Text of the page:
Patricia Zimmermann

Patricia Zimmermann

Professor, Media Arts, Sciences and Studies
Faculty, Culture and Communication
Faculty, Cinema and Photography
Faculty, Documentary Studies and Production

Flaherty Stories

Flaherty Stories

Voices from the Robert Flaherty Film Seminar

Posted by Patricia Zimmermann at 12:39PM   |  Add a comment

I’ve procrastinated writing this piece for months.

Raking through my memories of attending the Flaherty, I’ve been looking for a compelling story that will illuminate the essence of the seminar or recount some transcendent experience that changed the way I see cinema or the world. However, rather than a glowing core, only glimmers, shards, and flashes that reflect facets of the experience come to mind.

I participated in three seminars (2005, 2009, and 2016). But it feels like so many more, partly because I had registered for two others but family emergencies pulled me away at the last moment. Both times, I guiltily hoped that they hadn’t been the best seminars.

My first seminar in 2005, Cinema and History: Piling Wreckage Upon Wreckage (programmed by Michael Renov and Jesse Lerner), was a classic Flaherty initiate experience of excitement, wonder, and exhaustion. Excitement at the thrill of what we would see next and sharing extended time with great filmmakers. Wonder at the sheer aesthetic and thematic scope of both the works and the discussions about them. Exhaustion after staying up into the wee hours engrossed in conversation at Bill’s Bar and trying to be ready for the morning screenings (and feeling guilty about dozing off during a couple of those).

That first seminar exposed me to some films that have since become lynchpins of my teaching documentary: Jean Marie Teno’s Africa, I Will Fleece You [1992], Patricio Guzman’s Chile, Obstinate Memory [1997], Dennis Tupicoff’s His Mother’s Voice [1996], and the work of Peter Forgács.

One memory that has really stuck with me was the anticipation among us newbies for the “big fight” that Flaherty mythology told us would inevitably erupt during a post-screening discussion at some point during the week, exposing the fault lines of the gathered community.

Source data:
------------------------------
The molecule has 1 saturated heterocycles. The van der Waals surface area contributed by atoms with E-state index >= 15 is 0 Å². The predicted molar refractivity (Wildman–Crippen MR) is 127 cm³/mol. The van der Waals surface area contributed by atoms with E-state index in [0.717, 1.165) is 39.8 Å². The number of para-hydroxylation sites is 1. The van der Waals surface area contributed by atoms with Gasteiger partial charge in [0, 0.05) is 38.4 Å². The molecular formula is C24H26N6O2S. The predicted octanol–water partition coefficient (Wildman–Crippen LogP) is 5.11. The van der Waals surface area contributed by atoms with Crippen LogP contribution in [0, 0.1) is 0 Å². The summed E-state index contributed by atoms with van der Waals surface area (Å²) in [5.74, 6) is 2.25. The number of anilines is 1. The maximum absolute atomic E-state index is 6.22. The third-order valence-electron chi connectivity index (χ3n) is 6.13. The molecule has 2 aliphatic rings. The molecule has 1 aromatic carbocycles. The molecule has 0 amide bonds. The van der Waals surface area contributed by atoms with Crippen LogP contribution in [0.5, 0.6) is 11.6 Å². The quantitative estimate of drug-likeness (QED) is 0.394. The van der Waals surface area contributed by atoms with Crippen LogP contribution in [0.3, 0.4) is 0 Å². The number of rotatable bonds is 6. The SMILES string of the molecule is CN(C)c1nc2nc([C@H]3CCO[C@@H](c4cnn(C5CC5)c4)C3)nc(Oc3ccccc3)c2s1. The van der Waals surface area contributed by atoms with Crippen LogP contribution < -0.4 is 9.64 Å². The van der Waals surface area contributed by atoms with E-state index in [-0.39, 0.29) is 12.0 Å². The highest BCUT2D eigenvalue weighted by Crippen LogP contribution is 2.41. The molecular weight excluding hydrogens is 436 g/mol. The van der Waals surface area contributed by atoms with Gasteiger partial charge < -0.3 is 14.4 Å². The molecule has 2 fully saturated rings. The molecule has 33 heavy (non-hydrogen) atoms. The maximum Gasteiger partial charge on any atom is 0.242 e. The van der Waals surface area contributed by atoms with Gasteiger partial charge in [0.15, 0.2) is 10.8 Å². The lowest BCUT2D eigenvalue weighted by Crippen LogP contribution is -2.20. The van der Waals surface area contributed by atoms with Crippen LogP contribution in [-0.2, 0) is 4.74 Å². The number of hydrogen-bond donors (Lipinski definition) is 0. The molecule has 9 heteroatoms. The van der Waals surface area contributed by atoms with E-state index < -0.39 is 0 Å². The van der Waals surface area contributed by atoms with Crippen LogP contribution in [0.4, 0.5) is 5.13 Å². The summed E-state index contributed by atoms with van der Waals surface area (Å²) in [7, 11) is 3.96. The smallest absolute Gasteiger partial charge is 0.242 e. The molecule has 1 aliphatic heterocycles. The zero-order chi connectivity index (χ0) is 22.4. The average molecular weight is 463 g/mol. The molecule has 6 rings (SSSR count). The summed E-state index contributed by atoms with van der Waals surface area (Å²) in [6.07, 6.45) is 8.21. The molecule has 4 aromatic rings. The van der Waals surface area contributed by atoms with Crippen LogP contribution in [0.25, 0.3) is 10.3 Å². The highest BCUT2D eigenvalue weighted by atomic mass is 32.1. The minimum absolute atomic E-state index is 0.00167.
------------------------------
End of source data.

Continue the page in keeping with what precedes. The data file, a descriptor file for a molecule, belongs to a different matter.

But it never materialized.

I remember leaving on Saturday with a mild sense of disappointment at having missed out on a Flaherty rite of passage. Certainly, there had been localized skirmishes in the discussions and some heated personal conversations, but no big fight.

I do recall feeling incensed right after the screening of William Greaves’ masterful mockumentary Symbiopsychotaxiplasm Take One [1968/1971]. I got caught up in an uptight righteousness about the film’s queer representation, which blinded me to its anarchic satirical bite. I just couldn’t understand why everyone else was so in awe of it. But I listened to the discussion, then pursued more conversations about it in the bar and over meals. My flush reaction tempered and eventually I cracked a smile.

By contrast, during the 2016 seminar, Play, programmed by the late great David Pendleton, I was immediately blown away by the beauty and tenderness of Naomi Kawase’s Genpin (2010), about natural childbirth in Japan. Yet, during the full-seminar discussion, when several people questioned its gender politics, my exuberant reaction felt the sting of sharp—and reasoned—ideological critique. Subsequent conversations during the rest of the day enhanced and deepened my experience of the film, not into a clear-cut take on it, but into an understanding of my own ambivalence towards its complexity.

That is what I appreciate most about the durational quality of the Flaherty: it forces you to interrogate your immediate response to a film whether that be exuberance, anger, or indifference—and allows you to continue reconsidering it in all variety of conversations that may follow.

The ritual structure of the coffee break, the seminar discussion, and then a meal or the bar provides the security of a familiar structure tempered by an aleatory dynamic of who happens to get to speak in the group discussion or whom you happen to be standing next to as you exit the screening on the way to grab a coffee.

Unlike film festivals and academic conferences, access to others is not hierarchical. You do not need an expensive pass or a colleague’s introduction to enter into a conversation with a filmmaker. You can simply sit down next to them on the grass outside the auditorium or in the dining hall.

In the more recent seminars that I’ve attended, I’ve often heard the complaint that the full-seminar discussions are now too academic or still too woolly liberal humanist, depending on to whom I talk.